Dr. Masters co-founded wunderground in 1995. He flew with the NOAA Hurricane Hunters from 1986-1990. Co-blogging with him: Bob Henson, @bhensonweather
By: Dr. Jeff Masters , 2:57 PM GMT on April 13, 2012
A dangerous tornado outbreak is expected on Saturday over the Plains, says NOAA's Storm Prediction Center (SPC). Warm, moist air flowing northwards from a Gulf of Mexico that has record-warm waters will collide with cold air funneling down from Canada, creating a highly unstable air mass capable of creating strong thunderstorm updrafts. An impressive upper-level low, accompanied by a jet stream with 105 - 125 mph winds at middle levels of the atmosphere, will create plenty of wind shear, giving the air the spin it needs to form tornadoes. SPC has has issued their highest level of alert, a "High Risk," for much of Oklahoma, Kansas, and Nebraska for Saturday. Included in the "High Risk" area are the cities of Wichita, Oklahoma City, and Lincoln. This is the second time SPC has issued a "High Risk" forecast this year; the first "High Risk" forecast came for the March 2 tornado outbreak, which killed 41 people and did $1.5 - $2 billion in damage. It is very unusual for SPC to issue a "High Risk" forecast more than a day in advance of a suspected tornado outbreak; according to Wikipedia, today's "High Risk" forecast is only the second time SPC has ever done this. The other instance was for the April 6 - 8, 2006 tornado outbreak focused over Tennessee, which generated 73 tornadoes that killed 13 and did $1.5 billion in damage. People living in the threatened area need to pay close attention on Saturday to this dangerous severe weather situation.
Figure 1. Severe weather risk for Saturday, April 14, 2012, from NOAA's Storm Prediction Center.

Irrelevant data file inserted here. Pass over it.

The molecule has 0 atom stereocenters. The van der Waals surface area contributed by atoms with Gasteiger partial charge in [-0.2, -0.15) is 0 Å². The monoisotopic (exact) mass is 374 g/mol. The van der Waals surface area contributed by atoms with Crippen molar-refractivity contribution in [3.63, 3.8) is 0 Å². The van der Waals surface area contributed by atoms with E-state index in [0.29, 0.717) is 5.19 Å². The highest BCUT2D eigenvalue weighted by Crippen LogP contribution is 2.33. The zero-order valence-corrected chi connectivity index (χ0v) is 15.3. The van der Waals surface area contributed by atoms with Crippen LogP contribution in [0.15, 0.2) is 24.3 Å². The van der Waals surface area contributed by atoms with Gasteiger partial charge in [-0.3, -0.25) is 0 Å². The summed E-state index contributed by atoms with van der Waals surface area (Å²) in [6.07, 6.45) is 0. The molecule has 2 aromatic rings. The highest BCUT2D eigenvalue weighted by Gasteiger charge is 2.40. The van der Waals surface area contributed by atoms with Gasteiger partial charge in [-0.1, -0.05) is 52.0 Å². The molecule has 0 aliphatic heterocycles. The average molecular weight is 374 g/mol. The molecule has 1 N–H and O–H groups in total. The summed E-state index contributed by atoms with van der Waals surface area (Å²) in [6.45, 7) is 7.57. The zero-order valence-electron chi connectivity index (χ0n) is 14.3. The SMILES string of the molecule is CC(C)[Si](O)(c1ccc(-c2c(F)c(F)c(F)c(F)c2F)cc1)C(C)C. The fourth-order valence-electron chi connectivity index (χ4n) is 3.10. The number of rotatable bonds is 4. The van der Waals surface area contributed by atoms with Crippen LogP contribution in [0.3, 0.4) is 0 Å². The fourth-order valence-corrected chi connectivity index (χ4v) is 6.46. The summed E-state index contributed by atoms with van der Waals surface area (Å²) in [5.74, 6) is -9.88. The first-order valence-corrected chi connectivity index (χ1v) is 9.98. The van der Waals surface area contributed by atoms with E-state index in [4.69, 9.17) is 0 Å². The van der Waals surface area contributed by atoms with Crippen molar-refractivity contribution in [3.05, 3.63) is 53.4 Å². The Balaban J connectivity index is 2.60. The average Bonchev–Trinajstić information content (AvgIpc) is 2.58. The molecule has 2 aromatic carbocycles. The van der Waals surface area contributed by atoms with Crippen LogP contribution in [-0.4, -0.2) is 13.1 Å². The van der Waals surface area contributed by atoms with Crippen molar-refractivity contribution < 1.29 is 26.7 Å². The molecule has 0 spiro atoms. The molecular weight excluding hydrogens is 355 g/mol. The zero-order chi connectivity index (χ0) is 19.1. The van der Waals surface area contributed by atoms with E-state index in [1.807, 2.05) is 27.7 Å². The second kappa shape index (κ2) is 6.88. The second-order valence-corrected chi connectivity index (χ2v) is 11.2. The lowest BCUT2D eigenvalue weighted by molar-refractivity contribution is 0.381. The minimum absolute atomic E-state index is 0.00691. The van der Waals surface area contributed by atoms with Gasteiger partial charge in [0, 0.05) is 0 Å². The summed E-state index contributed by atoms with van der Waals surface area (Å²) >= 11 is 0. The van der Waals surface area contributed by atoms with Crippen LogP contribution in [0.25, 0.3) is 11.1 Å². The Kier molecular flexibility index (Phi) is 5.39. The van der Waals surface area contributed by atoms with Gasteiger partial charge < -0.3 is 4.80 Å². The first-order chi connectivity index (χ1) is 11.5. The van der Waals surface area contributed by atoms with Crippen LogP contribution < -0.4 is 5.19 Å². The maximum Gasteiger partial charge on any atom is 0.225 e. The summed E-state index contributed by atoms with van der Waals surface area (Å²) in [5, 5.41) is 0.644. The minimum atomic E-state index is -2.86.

Gulf of Mexico water temperatures the warmest on record
Temperatures in the states bordering the Gulf of Mexico were the 3rd - 7th warmest on record during the first three months of 2012, according to NOAA's National Climatic Data Center. This allowed Sea Surface Temperatures (SSTs) in the Gulf of Mexico (25 - 30°N, 85 - 90°W) to climb to 1.4°C (2.5°F) above average during March 2012, according to a wunderground analysis of the Hadley Centre SST data set. This is the warmest March value on record for the Gulf of Mexico, going back over a century of record keeping. During the first two weeks of April, Gulf of Mexico waters remained about 1.5°C above average, putting April on pace to have the warmest April water temperatures on record. Only one year in the past century has had April water temperatures in the Gulf of Mexico more than 1.1°C above average; that year was 2002 (1.4°C above average.) All that record-warm water is capable of putting record amounts of water vapor into the air, since evaporation increases when water is warmer. Because moist air is less dense than dry air, this warm, moist air flowing northwards from the Gulf of Mexico into the developing storm system over the Plains will be highly unstable once it encounters cold, dry air aloft. The record-warm waters of the Gulf of Mexico are a key reason for the high risk of severe weather over the Plains this weekend.
Figure 2. Departure of Sea Surface Temperature (SST) from average for April 12, 2012, as computed by NOAA/NESDIS. SSTs in the Gulf of Mexico are at their warmest levels on record for this time of year.
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